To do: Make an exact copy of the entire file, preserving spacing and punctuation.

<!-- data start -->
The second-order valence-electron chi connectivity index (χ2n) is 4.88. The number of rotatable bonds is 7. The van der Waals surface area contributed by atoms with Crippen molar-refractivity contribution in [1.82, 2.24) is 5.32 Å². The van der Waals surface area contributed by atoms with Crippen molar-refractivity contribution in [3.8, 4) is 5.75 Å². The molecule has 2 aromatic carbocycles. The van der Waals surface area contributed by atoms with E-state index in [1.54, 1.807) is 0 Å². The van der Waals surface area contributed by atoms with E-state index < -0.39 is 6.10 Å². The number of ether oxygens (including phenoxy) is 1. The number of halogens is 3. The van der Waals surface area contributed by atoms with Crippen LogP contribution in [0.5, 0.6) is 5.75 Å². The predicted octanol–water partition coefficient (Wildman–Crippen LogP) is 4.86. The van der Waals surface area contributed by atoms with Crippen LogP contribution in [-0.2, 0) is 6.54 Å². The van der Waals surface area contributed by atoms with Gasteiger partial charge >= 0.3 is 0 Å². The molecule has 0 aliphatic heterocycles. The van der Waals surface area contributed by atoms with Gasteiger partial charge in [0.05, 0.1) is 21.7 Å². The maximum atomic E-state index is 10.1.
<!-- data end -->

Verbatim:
The second-order valence-electron chi connectivity index (χ2n) is 4.88. The number of rotatable bonds is 7. The van der Waals surface area contributed by atoms with Crippen molar-refractivity contribution in [1.82, 2.24) is 5.32 Å². The van der Waals surface area contributed by atoms with Crippen molar-refractivity contribution in [3.8, 4) is 5.75 Å². The molecule has 2 aromatic carbocycles. The van der Waals surface area contributed by atoms with E-state index in [1.54, 1.807) is 0 Å². The van der Waals surface area contributed by atoms with E-state index < -0.39 is 6.10 Å². The number of ether oxygens (including phenoxy) is 1. The number of halogens is 3. The van der Waals surface area contributed by atoms with Crippen LogP contribution in [0.5, 0.6) is 5.75 Å². The predicted octanol–water partition coefficient (Wildman–Crippen LogP) is 4.86. The van der Waals surface area contributed by atoms with Crippen LogP contribution in [-0.2, 0) is 6.54 Å². The van der Waals surface area contributed by atoms with Gasteiger partial charge >= 0.3 is 0 Å². The molecule has 0 aliphatic heterocycles. The van der Waals surface area contributed by atoms with Gasteiger partial charge in [0.05, 0.1) is 21.7 Å². The maximum atomic E-state index is 10.1.